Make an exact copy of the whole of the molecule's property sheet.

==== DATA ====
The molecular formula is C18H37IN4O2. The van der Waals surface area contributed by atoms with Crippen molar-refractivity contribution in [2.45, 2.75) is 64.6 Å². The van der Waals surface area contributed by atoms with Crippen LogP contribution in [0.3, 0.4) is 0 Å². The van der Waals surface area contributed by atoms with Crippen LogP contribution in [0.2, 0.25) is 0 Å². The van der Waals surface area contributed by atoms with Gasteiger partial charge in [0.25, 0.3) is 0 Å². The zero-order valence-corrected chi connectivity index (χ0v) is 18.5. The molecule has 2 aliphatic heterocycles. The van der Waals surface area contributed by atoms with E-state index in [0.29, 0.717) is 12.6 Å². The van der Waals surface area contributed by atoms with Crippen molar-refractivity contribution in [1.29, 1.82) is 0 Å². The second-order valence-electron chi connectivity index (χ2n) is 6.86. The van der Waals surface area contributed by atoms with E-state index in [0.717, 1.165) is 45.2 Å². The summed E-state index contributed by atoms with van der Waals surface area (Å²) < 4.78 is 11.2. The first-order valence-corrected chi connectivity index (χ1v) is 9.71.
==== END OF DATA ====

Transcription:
The molecular formula is C18H37IN4O2. The van der Waals surface area contributed by atoms with Crippen molar-refractivity contribution in [2.45, 2.75) is 64.6 Å². The van der Waals surface area contributed by atoms with Crippen LogP contribution in [0.3, 0.4) is 0 Å². The van der Waals surface area contributed by atoms with Crippen LogP contribution in [0.2, 0.25) is 0 Å². The van der Waals surface area contributed by atoms with Gasteiger partial charge in [0.25, 0.3) is 0 Å². The zero-order valence-corrected chi connectivity index (χ0v) is 18.5. The molecule has 2 aliphatic heterocycles. The van der Waals surface area contributed by atoms with E-state index in [0.29, 0.717) is 12.6 Å². The van der Waals surface area contributed by atoms with Crippen molar-refractivity contribution in [1.29, 1.82) is 0 Å². The second-order valence-electron chi connectivity index (χ2n) is 6.86. The van der Waals surface area contributed by atoms with E-state index in [0.717, 1.165) is 45.2 Å². The summed E-state index contributed by atoms with van der Waals surface area (Å²) < 4.78 is 11.2. The first-order valence-corrected chi connectivity index (χ1v) is 9.71.